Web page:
4. Incorporate an integrated learning journey vs. a course-list approach when developing their leaders. The research revealed learning experiences are often considered in isolation only instead of as learning journeys that incorporate planned sequences, integrating on-the-job and formal learning opportunities. By viewing on-the-job learning more like formal learning and vice versa, organizations can benefit from the strengths of both forms and generate strong development outcomes for leaders and greater business value.
5. Use analytics to predict future leadership talent needs. The research focused on several forms of leadership analytics that ranged from basic to advanced, which help to better understand the gap between HR analytics practices and recognized value to the business. The study found that 47% of organizations do not perform any kind of leadership analytics well. Worse yet, only one in 20 did all forms well.
An even larger issue: What organizations are doing rarely produces value for the business. Thirty percent of organizations are using low-value analytics, such as gathering efficiency and reactions metrics about leadership programs, while only 21% are effectively using analytics that reap greater financial gains, such as gathering business impact metrics about leadership programs and targeting the gap between current leader readiness and long-term business objectives.

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6. Build a strong pipeline of ready-now leaders to fill available critical roles. Across the entire sample, on average, only 46% of available positions could be filled immediately by internal candidates. Organizations that don’t link leader performance expectations to organizational strategy have the greatest decrease in the percentage of ready-now leaders (11%). The greatest increases occur when organizations incorporate high-quality, effective development plans (9%).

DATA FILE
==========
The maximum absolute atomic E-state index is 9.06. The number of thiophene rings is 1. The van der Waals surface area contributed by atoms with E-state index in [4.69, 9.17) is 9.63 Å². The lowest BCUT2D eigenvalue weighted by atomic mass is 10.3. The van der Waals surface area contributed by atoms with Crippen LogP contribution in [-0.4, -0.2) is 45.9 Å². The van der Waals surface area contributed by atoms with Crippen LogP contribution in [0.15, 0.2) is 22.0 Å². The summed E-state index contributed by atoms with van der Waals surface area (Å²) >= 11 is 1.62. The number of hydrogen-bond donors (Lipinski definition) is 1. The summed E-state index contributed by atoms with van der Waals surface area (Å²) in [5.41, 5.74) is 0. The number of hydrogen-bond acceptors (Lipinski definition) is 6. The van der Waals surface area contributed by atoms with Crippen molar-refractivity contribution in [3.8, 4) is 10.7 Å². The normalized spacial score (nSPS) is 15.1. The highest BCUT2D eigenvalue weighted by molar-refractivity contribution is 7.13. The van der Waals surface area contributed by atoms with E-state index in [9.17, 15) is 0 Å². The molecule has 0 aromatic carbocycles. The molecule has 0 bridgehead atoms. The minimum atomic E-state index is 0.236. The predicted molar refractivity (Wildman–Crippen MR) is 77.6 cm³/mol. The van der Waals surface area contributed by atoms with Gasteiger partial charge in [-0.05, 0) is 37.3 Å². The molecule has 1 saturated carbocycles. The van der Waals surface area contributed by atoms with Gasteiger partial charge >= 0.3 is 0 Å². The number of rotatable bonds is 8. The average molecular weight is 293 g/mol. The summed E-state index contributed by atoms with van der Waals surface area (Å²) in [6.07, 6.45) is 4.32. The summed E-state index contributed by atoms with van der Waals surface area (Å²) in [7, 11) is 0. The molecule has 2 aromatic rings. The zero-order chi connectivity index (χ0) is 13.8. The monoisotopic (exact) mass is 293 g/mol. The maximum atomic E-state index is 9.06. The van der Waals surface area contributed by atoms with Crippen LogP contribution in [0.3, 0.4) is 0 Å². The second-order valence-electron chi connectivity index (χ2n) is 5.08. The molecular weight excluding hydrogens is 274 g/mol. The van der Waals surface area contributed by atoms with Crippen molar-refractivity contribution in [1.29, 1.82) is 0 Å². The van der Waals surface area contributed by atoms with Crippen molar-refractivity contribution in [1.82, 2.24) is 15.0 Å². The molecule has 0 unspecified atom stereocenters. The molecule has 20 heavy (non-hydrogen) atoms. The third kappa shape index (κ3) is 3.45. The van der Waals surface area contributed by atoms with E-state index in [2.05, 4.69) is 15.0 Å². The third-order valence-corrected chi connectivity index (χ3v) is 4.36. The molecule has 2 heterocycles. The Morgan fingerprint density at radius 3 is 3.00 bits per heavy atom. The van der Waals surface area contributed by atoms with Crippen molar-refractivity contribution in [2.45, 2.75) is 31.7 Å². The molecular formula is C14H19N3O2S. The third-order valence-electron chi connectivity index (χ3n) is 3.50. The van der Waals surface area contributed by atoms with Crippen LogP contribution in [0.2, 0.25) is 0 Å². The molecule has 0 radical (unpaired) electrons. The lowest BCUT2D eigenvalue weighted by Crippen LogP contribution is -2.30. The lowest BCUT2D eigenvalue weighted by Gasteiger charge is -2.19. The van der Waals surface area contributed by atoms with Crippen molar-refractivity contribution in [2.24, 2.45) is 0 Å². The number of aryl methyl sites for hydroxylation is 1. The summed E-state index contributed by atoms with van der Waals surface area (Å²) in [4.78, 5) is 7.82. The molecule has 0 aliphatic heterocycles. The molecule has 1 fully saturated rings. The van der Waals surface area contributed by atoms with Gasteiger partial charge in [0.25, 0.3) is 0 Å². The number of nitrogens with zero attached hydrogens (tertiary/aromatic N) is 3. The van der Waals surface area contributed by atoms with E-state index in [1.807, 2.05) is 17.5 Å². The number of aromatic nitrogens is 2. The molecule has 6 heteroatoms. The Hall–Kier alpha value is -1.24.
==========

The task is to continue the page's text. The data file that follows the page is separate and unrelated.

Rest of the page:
7. Have gender balance in leadership ranks, with women in at least 30% of leadership roles. Those in the bottom 20% counted only 19% of their leaders as women. This trend held for female high-potential leaders as well. For organizations in the top 20%, 28% of leaders were high-potential women.
“In highly competitive fields and in the midst of ongoing economic uncertainties, organizations need to leverage innovative and creative ways to develop their leaders’ required skills,” said Rich Wellins, PhD., DDI senior vice president, and study coauthor. “Armed with the information in this report, organizations can make better decisions about their leadership practices and development that directly link to positive business outcomes in the current and projected VUCA business environment.”
Access the full report here, The Global Leadership Forecast (GLF) 2014 | 2015, Ready-Now Leaders: Meeting Tomorrow’s Business Challenges.
In tomorrow’s Advisor, we’ll report on a recent survey paper about the shared responsibility of training up the next generation of business leaders.